Ukrainian Military Aviation

Ukrainian Military Aviation

Report and images by Peter van den Berg

January 22, 2019

Last year, I had the lucky opportunity to visit Ukraine. The airfields that I visited were Chuguev, Poltava, Kherson and Nizhyn. The tension between Russia and Ukraine has not defused and could certainly be felt during my visit.

Air Force Training takes also place at Chuguev, mainly on the L-39C, AN-26 and the Mi-8 stationed there. Pilots alternate on the 30-minute flights with an instructor, which do not take place on all days of the week. The flight schedule is received from headquarters on the weekend before, stating when and on which fields flights will be carried out. A planning is derived from this on the field.

Chuguev is home to the 203 Training Aviation Brigade, per class around 37 students attend helicopter training whereas 11 students are trained to become a navigator. It takes about 5 years to become a fully qualified fighter pilot. In the first year, it remains to be decided whether this will be with the Army, Air Force or Navy, according to an interview with the base commander on-site. The helicopter pilots leave base for Poltava after the third year to finish training there.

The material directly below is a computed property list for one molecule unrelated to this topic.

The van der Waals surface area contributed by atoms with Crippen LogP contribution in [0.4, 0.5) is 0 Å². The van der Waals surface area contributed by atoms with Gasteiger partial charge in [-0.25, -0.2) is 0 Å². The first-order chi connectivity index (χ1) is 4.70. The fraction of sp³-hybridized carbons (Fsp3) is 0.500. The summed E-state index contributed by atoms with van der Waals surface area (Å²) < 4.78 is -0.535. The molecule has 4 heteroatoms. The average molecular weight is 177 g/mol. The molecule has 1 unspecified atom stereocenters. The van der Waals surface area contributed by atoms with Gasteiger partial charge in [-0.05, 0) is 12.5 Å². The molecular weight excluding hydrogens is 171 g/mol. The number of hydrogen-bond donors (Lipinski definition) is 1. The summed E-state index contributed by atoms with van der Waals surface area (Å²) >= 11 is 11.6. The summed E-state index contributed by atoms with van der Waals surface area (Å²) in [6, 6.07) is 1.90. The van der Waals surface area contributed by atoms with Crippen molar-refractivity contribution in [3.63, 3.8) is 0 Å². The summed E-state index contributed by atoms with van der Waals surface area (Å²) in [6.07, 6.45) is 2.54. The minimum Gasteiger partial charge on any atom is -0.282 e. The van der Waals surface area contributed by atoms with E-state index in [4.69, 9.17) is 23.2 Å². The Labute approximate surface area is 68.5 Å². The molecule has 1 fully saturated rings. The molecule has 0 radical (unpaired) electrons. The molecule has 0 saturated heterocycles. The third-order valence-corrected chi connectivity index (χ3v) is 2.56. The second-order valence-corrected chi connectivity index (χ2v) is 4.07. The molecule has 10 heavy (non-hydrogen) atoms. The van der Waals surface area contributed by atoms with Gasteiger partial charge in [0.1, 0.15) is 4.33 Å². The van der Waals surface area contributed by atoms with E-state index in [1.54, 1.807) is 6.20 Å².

The Army field of Poltova sees only pilots who have already completed basic training. Again, training flights are mainly held on the Mi-2, Mi-8 and the Mi-24. Kherson is home to the 1st and 2nd squadron of the 11th Army Aviation Regiment of the 6th Corps within the Army. The helicopters flown here are the Mi-2, Mi-8 and the Mi-24.

Ukrainian Air Force

The Ukrainian Air Force was established after the formation of the independent state of Ukraine in August of 1991. The independence led to a high number of aircraft, estimated to be approximately 1500, being transferred from the Soviet Air Forces to the Ukraine Air Force. This included Su-15s, Su17s, Su24s, Su25s, Su27s and over 200 MiG-29s. Amongst the transfer were not only also trainer aircraft such as the L-39C, but also transport aircraft and the adoption of the Tu-22 long range bomber.